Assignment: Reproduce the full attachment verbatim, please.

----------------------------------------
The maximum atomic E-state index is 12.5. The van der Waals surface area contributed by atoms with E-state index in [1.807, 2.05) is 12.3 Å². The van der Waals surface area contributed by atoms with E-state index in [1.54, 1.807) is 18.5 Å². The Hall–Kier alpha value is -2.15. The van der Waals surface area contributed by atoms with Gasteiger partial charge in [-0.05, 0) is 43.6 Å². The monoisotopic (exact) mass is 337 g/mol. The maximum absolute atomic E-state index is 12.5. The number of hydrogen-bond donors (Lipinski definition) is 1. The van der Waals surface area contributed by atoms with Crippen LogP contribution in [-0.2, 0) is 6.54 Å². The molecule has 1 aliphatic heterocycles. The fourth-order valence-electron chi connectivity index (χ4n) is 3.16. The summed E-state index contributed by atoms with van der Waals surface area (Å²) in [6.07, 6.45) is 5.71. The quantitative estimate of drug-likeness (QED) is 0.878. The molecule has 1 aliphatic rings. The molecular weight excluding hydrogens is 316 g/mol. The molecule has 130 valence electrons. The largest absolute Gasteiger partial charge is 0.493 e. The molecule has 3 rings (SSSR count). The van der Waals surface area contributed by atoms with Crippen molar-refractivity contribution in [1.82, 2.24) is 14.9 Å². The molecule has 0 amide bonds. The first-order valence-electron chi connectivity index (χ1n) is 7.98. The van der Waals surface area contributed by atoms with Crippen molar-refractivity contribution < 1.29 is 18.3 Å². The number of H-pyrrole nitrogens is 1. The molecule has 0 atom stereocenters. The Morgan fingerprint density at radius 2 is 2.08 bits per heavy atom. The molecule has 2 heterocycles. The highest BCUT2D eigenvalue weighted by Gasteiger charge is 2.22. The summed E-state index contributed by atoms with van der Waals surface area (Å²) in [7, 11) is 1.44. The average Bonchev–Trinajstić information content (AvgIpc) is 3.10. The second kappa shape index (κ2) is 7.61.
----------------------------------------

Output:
The maximum atomic E-state index is 12.5. The van der Waals surface area contributed by atoms with E-state index in [1.807, 2.05) is 12.3 Å². The van der Waals surface area contributed by atoms with E-state index in [1.54, 1.807) is 18.5 Å². The Hall–Kier alpha value is -2.15. The van der Waals surface area contributed by atoms with Gasteiger partial charge in [-0.05, 0) is 43.6 Å². The monoisotopic (exact) mass is 337 g/mol. The maximum absolute atomic E-state index is 12.5. The number of hydrogen-bond donors (Lipinski definition) is 1. The van der Waals surface area contributed by atoms with Crippen LogP contribution in [-0.2, 0) is 6.54 Å². The molecule has 1 aliphatic heterocycles. The fourth-order valence-electron chi connectivity index (χ4n) is 3.16. The summed E-state index contributed by atoms with van der Waals surface area (Å²) in [6.07, 6.45) is 5.71. The quantitative estimate of drug-likeness (QED) is 0.878. The molecule has 1 aliphatic rings. The molecular weight excluding hydrogens is 316 g/mol. The molecule has 130 valence electrons. The largest absolute Gasteiger partial charge is 0.493 e. The molecule has 3 rings (SSSR count). The van der Waals surface area contributed by atoms with Crippen molar-refractivity contribution in [1.82, 2.24) is 14.9 Å². The molecule has 0 amide bonds. The first-order valence-electron chi connectivity index (χ1n) is 7.98. The van der Waals surface area contributed by atoms with Crippen molar-refractivity contribution < 1.29 is 18.3 Å². The number of H-pyrrole nitrogens is 1. The molecule has 0 atom stereocenters. The Morgan fingerprint density at radius 2 is 2.08 bits per heavy atom. The molecule has 2 heterocycles. The highest BCUT2D eigenvalue weighted by Gasteiger charge is 2.22. The summed E-state index contributed by atoms with van der Waals surface area (Å²) in [7, 11) is 1.44. The average Bonchev–Trinajstić information content (AvgIpc) is 3.10. The second kappa shape index (κ2) is 7.61.